I do understand that for many students, their friends are the #1 attraction for going to school. It certainly wasn’t the schoolwork for me! Perhaps it’s simply the way the student phrased this response. I would think that the sadness and disappointment of not being able to see friends could directly cause a lack of motivation or desire to do anything school-related; that’s understandable. And kids’ overall moods are undoubtedly impacted by the isolation of not being able to socialize with their friends at school, and that mood would certainly be a factor in a lack of motivation.

It’s certainly easier said than done, but students need to be able to compartmentalize schoolwork and their studies and their social lives. And many kids are unable to do that–it’s a coping mechanism that can take years to understand and apply. Some adults never figure it out at all. Separating and compartmentalizing are major challenges for people of all ages, and those who have trouble doing that would probably benefit from speaking to someone. It could be a teacher or a guidance counselor. It might be a parent. Or perhaps it’s a doctor or therapist. That may seem drastic, but if students are having that much difficulty motivating themselves to achieve greatness in school because they are unable to see their friends, they might need help separating the two entities, enabling the students to succeed despite not socializing as often with friends.

Some students would like teachers to set up “a Google Meet so that you can talk to your friends” both inside the classroom and out.

This response came from a question asking students how the schools could help them feel more connected with their friends. Having a teacher or administrator set up some Google Meets or other similar group settings for kids to gather and “hang out” virtually is a pretty easy fix. Maybe some school-related meeting spaces designated for talking about schoolwork only, as well as separate meeting “rooms” for casual socializing. Or even a setup for virtual after-school clubs and activities, so kids can still bolster their college applications while taking part in some much-needed social interaction in a safe environment. This is something that could easily become reality for the upcoming school year.

But will that be enough for some students? After all, these ideas (as thoughtful and beneficial as they are) still amount to virtual socializing. There are some people who just crave face-to-face interaction, and these types of proposals may not be satisfactory for them. Unfortunately, we still live very much in a pandemic, so it’s just not a feasible option to fully reopen at this point. That’s no consolation for some, but we all have to play the hands we’re dealt right now.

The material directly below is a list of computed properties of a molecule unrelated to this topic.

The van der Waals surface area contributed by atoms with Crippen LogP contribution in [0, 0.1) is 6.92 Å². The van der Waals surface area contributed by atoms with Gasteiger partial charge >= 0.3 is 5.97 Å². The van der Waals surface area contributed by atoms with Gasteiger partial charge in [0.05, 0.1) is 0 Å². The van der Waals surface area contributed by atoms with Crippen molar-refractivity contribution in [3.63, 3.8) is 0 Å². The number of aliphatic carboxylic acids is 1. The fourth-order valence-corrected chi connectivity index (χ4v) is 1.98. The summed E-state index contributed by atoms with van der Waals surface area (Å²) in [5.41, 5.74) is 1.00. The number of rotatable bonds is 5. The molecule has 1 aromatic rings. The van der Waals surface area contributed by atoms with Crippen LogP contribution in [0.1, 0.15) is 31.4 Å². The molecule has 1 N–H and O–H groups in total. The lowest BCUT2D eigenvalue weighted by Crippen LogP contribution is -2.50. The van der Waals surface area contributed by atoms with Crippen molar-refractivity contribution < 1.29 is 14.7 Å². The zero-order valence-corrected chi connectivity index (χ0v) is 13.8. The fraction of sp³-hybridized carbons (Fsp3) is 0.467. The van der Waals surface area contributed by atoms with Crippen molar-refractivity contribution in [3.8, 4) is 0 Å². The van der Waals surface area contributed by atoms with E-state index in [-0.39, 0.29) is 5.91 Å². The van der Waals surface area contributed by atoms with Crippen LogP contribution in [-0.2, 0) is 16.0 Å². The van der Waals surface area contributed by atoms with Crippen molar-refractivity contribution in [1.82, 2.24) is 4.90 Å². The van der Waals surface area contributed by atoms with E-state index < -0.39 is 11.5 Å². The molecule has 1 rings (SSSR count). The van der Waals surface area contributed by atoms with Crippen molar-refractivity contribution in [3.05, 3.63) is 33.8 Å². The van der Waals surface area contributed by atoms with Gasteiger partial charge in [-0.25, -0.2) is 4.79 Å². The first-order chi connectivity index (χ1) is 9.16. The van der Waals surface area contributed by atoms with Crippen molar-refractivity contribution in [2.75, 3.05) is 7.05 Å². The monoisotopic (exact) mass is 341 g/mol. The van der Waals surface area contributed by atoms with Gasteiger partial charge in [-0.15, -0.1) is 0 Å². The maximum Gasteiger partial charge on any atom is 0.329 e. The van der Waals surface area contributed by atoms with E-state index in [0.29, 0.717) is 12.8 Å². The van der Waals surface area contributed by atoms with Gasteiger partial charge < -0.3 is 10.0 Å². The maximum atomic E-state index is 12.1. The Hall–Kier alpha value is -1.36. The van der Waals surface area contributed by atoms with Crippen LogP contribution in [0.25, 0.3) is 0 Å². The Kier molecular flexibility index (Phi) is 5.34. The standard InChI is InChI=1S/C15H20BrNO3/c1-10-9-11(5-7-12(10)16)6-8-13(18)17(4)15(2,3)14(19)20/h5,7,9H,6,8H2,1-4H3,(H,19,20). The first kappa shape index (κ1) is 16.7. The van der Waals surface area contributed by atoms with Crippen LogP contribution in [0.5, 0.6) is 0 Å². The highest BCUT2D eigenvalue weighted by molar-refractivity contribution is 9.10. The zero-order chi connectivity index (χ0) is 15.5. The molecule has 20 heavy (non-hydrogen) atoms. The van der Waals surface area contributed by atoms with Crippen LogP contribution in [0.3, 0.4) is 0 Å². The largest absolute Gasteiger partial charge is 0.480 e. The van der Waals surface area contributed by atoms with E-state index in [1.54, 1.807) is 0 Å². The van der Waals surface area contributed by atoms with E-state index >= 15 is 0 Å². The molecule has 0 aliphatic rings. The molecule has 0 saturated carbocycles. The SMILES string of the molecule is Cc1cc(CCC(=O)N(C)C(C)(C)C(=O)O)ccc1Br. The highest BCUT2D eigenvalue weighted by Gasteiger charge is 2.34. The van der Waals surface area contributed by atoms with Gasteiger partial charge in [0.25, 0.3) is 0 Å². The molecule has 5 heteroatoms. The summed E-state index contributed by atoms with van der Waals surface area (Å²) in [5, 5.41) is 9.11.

Perhaps this is where parents can provide their kids with some much-needed perspective. Not to sound like a grumpy old man (really, I’m not that old!), but kids today are pretty lucky that they get to see their friends as often as they’d like. Literally. They’re a couple taps away. Back in my day…which really wasn’t THAT long ago…we didn’t have the luxury of being able to see a loved one’s face at the touch of a screen. It was a phone call or nothing. We’re all fortunate to have technology like FaceTime, Zoom, and any other video conferencing app that allows us to look at and talk to people across the globe whenever we want. That’s pretty amazing when you think about it. But, it’s all about perspective; kids today have grown up with this technology, so a FaceTime call to them is no different than a phone call was to us back then. Sometimes, though, a little chat with kids about perspective is a good idea–some may even appreciate what they have at their fingertips and understand how lucky they are to be able to see their friends at any given moment.

When you break it all down, kids are just kids. It’s in their nature to want to hang with their buddies and do what kids love to do. So it’s natural that they really miss seeing their friends in the hallways, in classrooms, on the playground, and on the bus. It’s important to be a sympathetic ear for your children, but to also give them a little bit of perspective. Yes, it stinks not being able to see your friends in the same way you’re used to, but school is important, and you still need to focus on getting good grades…even if it’s at home. Kids are resilient, and they’ll persevere through the remainder of the pandemic. But it’s imperative not to lose sight of how this can affect children; as parents, we need to remain vigilant and ensure that our children’s spirits are kept high and that their priorities are in focus.

How have your children been dealing with not being able to see their friends during the COVID pandemic? How have you been helping them through it? Share in the comments below.

David Engle
Hello, and thanks for reading! I’m David Engle--dad, husband, sports fan, and writer/editor. As a father for the last 18 years (father of two for the last 14), I consider myself to be pretty well-versed in all things related to education, childhood, and parenting, and I'm thankful for the opportunity to share some insights and knowledge with fellow parents. I have been a professional writer and editor for a quarter of a century (it pains me to admit that) and have been writing in the educational space for a number of those years. I reside in southern New Jersey with my wife, two kids, two dogs, and three cats. Never a dull moment.